A 3-ingredient marinade for the juiciest chicken breasts ever

The right marinade and the right preparation guarantee flavorful chicken breasts that never dry out

By Ashlie D. Stevens

Food Editor

Published February 4, 2022 3:59PM (EST)

Chicken salad with tomatoes and cucumber (Kseniya Ovchinnikova)
Chicken salad with tomatoes and cucumber (Kseniya Ovchinnikova)

When I'm reaching for a protein to whip together a quick dinner, a few items make my shortlist: salmon, extra-firm tofu, spicy Italian sausage and crispy chickpeas. Chicken breasts don't tend to factor into my weeknight dinners because, as Alton Brown once told me, "I go straight for the thighs." 

If I'm eating chicken, I want it to be juicy and packed with flavor, which is not something that could be said for my longtime chicken breast "prep." I just kind of patted them dry with a paper towel, tossed them in some lemon pepper and threw them in the oven, hoping for the best.

RELATED: A 3-ingredient marinade for sheet pan salmon that gets dinner on the table in no time

However, new year, new me — and new chicken breasts. I set out to create a recipe for flavorful chicken breasts that never dry out. The key to this? The right preparation and the right marinade.


One thing I neglected to do in my quick and dirty (and ultimately disappointing) preparation was pounding out the chicken to an even thickness. This is a simple step, but it's one that I was unsure was really worth it when I was trying to get dinner on the table as expeditiously as possible. Spoiler: It is absolutely worth it.

Take the extra five minutes to pound your chicken breasts between two pieces of wax paper or plastic wrap. You can do this using a meat mallet, the back of a large spoon, a heavy skillet or even the heel of your hand. Once the cutlets are a uniform 3/4-inch across, they're ready to marinade.


For a marinade, we're looking for a short list of ingredients that pack a big flavor punch and aid in further tenderizing the meat. Here's what to grab from your refrigerator and pantry: 

  • Beer: Beer contains enzymes that help break down tough fibers in meat and prevent them from drying out. I like light lagers — Modelo Especial is nice because it has a gently orange blossom honey flavor — but feel free to experiment with your personal favorites. 
  • Brown Sugar: The flavor of brown sugar plays really well with the gentle hoppiness and herbiness of beer. It also caramelizes nicely, which encourages some tasty browned bits to form on the chicken breasts when cooking. 
  • Scallions: Scallions are one of my favorite double-duty ingredients because the green portion is a little herbier, while the white portion veers a little more garlicky. 

You can, of course, add additional flavors here. Soy sauce would be nice, as would smoked paprika. Go crazy and add a squeeze of citrus! However, these three ingredients are more than enough to get a delectable dinner on the table.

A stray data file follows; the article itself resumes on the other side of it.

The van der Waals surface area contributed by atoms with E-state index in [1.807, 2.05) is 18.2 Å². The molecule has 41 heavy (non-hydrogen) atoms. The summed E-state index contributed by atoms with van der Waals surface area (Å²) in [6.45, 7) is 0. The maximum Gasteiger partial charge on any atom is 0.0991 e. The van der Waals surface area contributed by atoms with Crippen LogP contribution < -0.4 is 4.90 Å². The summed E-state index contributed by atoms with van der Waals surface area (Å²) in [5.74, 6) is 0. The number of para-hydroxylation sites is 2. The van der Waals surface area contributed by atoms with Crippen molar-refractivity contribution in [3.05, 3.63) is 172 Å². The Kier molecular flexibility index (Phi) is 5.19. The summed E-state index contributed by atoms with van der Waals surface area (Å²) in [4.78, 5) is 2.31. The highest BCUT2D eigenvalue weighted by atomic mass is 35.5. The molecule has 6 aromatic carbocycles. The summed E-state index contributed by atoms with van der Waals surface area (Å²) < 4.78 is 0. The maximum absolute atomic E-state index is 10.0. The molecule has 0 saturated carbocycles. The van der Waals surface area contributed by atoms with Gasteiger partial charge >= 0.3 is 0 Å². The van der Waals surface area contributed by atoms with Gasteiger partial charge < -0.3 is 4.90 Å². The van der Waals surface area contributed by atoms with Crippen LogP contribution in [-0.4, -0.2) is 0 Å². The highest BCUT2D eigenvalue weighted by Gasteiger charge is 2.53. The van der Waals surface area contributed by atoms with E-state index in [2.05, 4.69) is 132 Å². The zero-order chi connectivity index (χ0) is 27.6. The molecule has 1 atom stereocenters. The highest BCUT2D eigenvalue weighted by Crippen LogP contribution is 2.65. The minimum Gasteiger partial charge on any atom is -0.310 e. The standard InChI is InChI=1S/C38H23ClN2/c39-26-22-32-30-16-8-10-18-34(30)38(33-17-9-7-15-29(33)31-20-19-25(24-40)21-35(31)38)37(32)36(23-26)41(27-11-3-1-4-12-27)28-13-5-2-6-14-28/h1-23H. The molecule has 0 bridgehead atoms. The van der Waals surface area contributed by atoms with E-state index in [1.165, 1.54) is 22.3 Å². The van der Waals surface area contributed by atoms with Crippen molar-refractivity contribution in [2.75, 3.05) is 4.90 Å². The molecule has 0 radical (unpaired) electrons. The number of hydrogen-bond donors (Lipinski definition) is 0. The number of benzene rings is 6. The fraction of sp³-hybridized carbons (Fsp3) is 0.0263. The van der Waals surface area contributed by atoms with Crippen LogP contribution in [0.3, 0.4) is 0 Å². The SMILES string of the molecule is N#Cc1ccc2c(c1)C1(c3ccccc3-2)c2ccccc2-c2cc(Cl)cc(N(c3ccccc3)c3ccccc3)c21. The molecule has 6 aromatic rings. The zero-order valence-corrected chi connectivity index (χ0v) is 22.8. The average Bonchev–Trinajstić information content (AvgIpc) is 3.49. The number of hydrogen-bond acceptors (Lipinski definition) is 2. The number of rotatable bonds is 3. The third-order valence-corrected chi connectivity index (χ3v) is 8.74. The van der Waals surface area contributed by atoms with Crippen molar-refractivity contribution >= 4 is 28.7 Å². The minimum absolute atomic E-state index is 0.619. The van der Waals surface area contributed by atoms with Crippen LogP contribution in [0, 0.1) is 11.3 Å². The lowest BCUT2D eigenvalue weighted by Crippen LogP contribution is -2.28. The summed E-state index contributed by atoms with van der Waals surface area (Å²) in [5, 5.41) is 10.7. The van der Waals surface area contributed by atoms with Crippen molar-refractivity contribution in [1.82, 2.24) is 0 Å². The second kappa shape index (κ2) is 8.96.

Recipe: Beer and Brown Sugar Chicken Breasts

4 servings
Prep Time
30 minutes
Cook Time
30 minutes


  • 4 chicken breasts
  • 1 12-ounce beer 
  • 1 scallion, finely chopped (green and white portions)
  • 1 tablespoon dark brown sugar 
  • Neutral oil for cooking 
  • Salt and pepper to taste





  1. Pound the chicken breasts to an even 2/4-inch thickness. Salt and pepper them and set aside. 
  2. Add the beer, scallions and brown sugar to a large plastic baggie or a bowl with a lid. Shake or stir until the mixture is fully combined. Add the chicken breasts to the marinade and allow them to sit for at least 30 minutes. (The chicken can marinate for up to 24 hours in this mixture.)
  3. Remove the chicken breasts and salt and pepper them again. 
  4. Prepare a sheet pan by drizzling it with neutral oil. Heat the oven to 375 degrees and bake for 20 to 25 minutes, flipping halfway through.
  5. Once the chicken is ready, remove it from the pan and allow it to sit for 5 minutes. Cutting immediately will cause the juices to escape from the chicken breast.

More simple 3-ingredient recipes: 

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By Ashlie D. Stevens

Ashlie D. Stevens is Salon's food editor. She is also an award-winning radio producer, editor and features writer — with a special emphasis on food, culture and subculture. Her writing has appeared in and on The Atlantic, National Geographic’s “The Plate,” Eater, VICE, Slate, Salon, The Bitter Southerner and Chicago Magazine, while her audio work has appeared on NPR’s All Things Considered and Here & Now, as well as APM’s Marketplace. She is based in Chicago.

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